Q: What is the incentive for someone to hold BPros instead of just Bitcoin?
A: BPro is thought to be an asset for Bitcoin holders: instead of freezing their Bitcoin in a wallet, they could put some of their holdings to work to obtain low risk leverage and earn a passive income in return for lending their money to the decentralized exchange

Q: What will the leveraged margin rates be?
A: The rates will be defined by the market within the platform, but typically they will be smaller than any other traditional exchange.

Q: Will the platform or any of its tokens be regulated by governments?
A: We will comply with all necessary government regulations.

Q: How will the MOC token be distributed?
A: 50% will be available at the initial public sale, 30% will be held by a Purpose Trust for product and market development, and the remaining 20% will be held by founders and advisors.

Q: How many MOC tokens will there be?
A: The supply will be limited to 210,000,000 MOC tokens.

Q: What are the incentives for keeping MOC tokens?
A: First, you’ll be able to participate in the governance of the DAO. Second, from the financial standpoint, MOCs can be used to pay fees for trading operations at a lower rate than if fees are paid with BTC. The MOC Holders will also be able to run an Oracle that will provide BTC prices and other data to the platform and get a reward for doing this.

Q: Who are the team behind Money on Chain?

A: Our team includes experienced professionals in technology, finance, law, marketing, and entrepreneurship to enable us to launch the project successfully. Most of us have known each other for over ten years after meeting through work or university.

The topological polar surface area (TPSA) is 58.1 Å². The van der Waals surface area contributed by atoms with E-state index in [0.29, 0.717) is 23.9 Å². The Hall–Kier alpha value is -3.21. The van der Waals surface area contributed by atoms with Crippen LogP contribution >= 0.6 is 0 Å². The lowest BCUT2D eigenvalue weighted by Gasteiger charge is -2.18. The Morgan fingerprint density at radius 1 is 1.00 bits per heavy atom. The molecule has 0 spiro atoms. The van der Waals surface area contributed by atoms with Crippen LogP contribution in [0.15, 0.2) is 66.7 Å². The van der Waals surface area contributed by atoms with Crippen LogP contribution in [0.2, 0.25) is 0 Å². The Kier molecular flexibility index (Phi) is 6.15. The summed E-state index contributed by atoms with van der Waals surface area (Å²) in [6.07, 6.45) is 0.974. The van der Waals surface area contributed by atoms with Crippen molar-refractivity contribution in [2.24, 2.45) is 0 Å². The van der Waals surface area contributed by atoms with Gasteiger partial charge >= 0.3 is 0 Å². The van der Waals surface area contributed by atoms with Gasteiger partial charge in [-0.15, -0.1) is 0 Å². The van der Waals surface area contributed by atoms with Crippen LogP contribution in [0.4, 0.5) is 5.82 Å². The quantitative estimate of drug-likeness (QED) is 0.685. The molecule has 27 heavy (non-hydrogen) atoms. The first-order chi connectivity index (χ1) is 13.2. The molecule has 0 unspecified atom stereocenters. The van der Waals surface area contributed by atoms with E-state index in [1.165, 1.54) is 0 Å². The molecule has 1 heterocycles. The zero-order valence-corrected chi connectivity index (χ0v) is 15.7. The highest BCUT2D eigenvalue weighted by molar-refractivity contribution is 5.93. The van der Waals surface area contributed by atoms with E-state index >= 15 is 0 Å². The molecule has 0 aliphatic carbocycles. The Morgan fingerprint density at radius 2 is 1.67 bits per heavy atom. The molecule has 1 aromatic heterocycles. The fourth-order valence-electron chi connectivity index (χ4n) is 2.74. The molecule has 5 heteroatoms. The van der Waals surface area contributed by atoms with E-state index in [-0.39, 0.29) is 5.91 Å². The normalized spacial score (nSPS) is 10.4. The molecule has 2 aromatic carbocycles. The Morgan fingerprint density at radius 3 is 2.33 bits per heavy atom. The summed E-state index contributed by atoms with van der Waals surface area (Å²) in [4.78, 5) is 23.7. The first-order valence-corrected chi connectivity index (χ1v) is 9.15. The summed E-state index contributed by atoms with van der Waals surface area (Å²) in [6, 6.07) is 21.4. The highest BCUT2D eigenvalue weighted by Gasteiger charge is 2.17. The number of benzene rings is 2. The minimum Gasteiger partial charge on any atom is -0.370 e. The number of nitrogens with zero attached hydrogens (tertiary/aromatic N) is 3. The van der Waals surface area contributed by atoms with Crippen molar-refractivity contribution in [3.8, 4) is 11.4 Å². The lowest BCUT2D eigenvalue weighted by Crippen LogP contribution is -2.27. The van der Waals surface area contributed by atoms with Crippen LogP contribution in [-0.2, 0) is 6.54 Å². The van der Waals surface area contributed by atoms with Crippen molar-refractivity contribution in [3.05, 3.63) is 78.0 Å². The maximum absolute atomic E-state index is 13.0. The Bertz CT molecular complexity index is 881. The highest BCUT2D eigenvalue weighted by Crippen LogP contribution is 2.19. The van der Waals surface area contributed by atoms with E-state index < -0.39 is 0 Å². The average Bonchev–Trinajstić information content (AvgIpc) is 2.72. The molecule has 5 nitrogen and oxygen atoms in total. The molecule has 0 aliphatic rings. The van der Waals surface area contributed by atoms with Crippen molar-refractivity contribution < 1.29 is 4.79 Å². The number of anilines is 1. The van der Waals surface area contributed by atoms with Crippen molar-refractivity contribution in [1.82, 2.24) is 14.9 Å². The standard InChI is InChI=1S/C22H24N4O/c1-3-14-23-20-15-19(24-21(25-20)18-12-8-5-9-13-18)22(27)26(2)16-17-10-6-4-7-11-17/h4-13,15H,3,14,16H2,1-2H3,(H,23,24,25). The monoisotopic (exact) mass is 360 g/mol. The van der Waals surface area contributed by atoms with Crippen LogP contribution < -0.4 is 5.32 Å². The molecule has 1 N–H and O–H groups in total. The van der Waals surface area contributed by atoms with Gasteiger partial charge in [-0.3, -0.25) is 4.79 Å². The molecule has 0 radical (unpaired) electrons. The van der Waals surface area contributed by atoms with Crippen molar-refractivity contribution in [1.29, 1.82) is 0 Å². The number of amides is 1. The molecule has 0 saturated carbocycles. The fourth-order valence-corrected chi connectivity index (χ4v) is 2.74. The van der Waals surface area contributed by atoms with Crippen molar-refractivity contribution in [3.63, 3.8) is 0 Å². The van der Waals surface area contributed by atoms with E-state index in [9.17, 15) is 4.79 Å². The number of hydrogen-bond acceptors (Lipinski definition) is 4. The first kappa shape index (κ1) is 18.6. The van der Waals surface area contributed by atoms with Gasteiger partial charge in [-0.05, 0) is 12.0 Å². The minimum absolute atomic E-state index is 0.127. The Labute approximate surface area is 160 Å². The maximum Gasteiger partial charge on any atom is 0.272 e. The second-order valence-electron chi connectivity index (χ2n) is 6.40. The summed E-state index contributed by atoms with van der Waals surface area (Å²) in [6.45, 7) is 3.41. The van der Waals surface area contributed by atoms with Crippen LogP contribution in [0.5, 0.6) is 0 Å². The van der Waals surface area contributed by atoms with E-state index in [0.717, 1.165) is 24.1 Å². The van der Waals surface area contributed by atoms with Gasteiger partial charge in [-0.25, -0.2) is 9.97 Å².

The founders and advisors are well-known, respected, long-term members of the Bitcoin community. You can look for more information about our team through the team page.

Q: What is the story behind the idea of Money on Chain?

A: In 2015 we started thinking that what Bitcoin and the ecosystem was needing to keep growing was a stablecoin with Bitcoin as collateral. But there was no way to do it. Today there are many stablecoins with Ethereum and with fiat as collateral. But we think that the volatility and the monetary characteristics of the collateral is important. If we are going to make a stable currency in the crypto world, it is very important that the stablecoin preserves those characteristics of decentralization and censorship resistance that Bitcoin has.

Considering the characteristics that such stablecoin required, we waited for Roostock (now RSK: to become a reality. RSK is the only network that allows us to generate smartcontracts with Bitcoin. We believe this is the only way for a stablecoin to inherit the properties of decentralization and censorship resistance. Any stablecoin that does not meet those requirements does not make sense. If you have a stablecoin that has collateral in fiat where the fiat (e.g. USD) is in a bank account, you have the risk of the owner of the bank account, of the bank, of the government that can close that bank, or that a government decides to freeze the funds in the account. Those things must not happen in a crypto stablecoin.